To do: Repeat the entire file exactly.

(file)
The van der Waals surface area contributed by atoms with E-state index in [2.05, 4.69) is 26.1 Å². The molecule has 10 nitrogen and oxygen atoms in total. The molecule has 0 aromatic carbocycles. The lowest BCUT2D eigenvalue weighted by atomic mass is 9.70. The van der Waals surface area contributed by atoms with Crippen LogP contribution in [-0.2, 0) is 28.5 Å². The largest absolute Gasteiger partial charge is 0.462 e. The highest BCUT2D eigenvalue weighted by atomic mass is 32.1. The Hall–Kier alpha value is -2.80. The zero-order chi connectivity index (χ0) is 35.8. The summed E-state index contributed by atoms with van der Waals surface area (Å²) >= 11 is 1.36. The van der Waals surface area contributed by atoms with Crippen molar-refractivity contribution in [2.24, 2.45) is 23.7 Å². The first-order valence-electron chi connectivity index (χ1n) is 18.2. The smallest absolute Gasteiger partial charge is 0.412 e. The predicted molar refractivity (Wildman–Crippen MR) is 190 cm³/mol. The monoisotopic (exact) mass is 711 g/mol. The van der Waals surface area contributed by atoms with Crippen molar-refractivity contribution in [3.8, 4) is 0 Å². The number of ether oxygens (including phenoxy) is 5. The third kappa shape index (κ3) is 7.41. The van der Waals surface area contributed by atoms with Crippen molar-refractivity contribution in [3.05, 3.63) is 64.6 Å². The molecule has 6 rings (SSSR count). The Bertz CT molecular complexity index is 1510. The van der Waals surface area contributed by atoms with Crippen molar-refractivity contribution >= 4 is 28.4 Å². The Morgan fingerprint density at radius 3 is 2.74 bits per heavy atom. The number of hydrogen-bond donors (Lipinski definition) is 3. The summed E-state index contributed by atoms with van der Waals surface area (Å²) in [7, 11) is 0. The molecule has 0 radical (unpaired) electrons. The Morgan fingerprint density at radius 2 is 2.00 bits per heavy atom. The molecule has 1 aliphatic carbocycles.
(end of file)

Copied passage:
The van der Waals surface area contributed by atoms with E-state index in [2.05, 4.69) is 26.1 Å². The molecule has 10 nitrogen and oxygen atoms in total. The molecule has 0 aromatic carbocycles. The lowest BCUT2D eigenvalue weighted by atomic mass is 9.70. The van der Waals surface area contributed by atoms with Crippen LogP contribution in [-0.2, 0) is 28.5 Å². The largest absolute Gasteiger partial charge is 0.462 e. The highest BCUT2D eigenvalue weighted by atomic mass is 32.1. The Hall–Kier alpha value is -2.80. The zero-order chi connectivity index (χ0) is 35.8. The summed E-state index contributed by atoms with van der Waals surface area (Å²) >= 11 is 1.36. The van der Waals surface area contributed by atoms with Crippen molar-refractivity contribution in [2.24, 2.45) is 23.7 Å². The first-order valence-electron chi connectivity index (χ1n) is 18.2. The smallest absolute Gasteiger partial charge is 0.412 e. The predicted molar refractivity (Wildman–Crippen MR) is 190 cm³/mol. The monoisotopic (exact) mass is 711 g/mol. The van der Waals surface area contributed by atoms with Crippen molar-refractivity contribution in [3.8, 4) is 0 Å². The number of ether oxygens (including phenoxy) is 5. The third kappa shape index (κ3) is 7.41. The van der Waals surface area contributed by atoms with Crippen molar-refractivity contribution in [3.05, 3.63) is 64.6 Å². The molecule has 6 rings (SSSR count). The Bertz CT molecular complexity index is 1510. The van der Waals surface area contributed by atoms with Crippen molar-refractivity contribution >= 4 is 28.4 Å². The Morgan fingerprint density at radius 3 is 2.74 bits per heavy atom. The number of hydrogen-bond donors (Lipinski definition) is 3. The summed E-state index contributed by atoms with van der Waals surface area (Å²) in [7, 11) is 0. The molecule has 0 radical (unpaired) electrons. The Morgan fingerprint density at radius 2 is 2.00 bits per heavy atom. The molecule has 1 aliphatic carbocycles.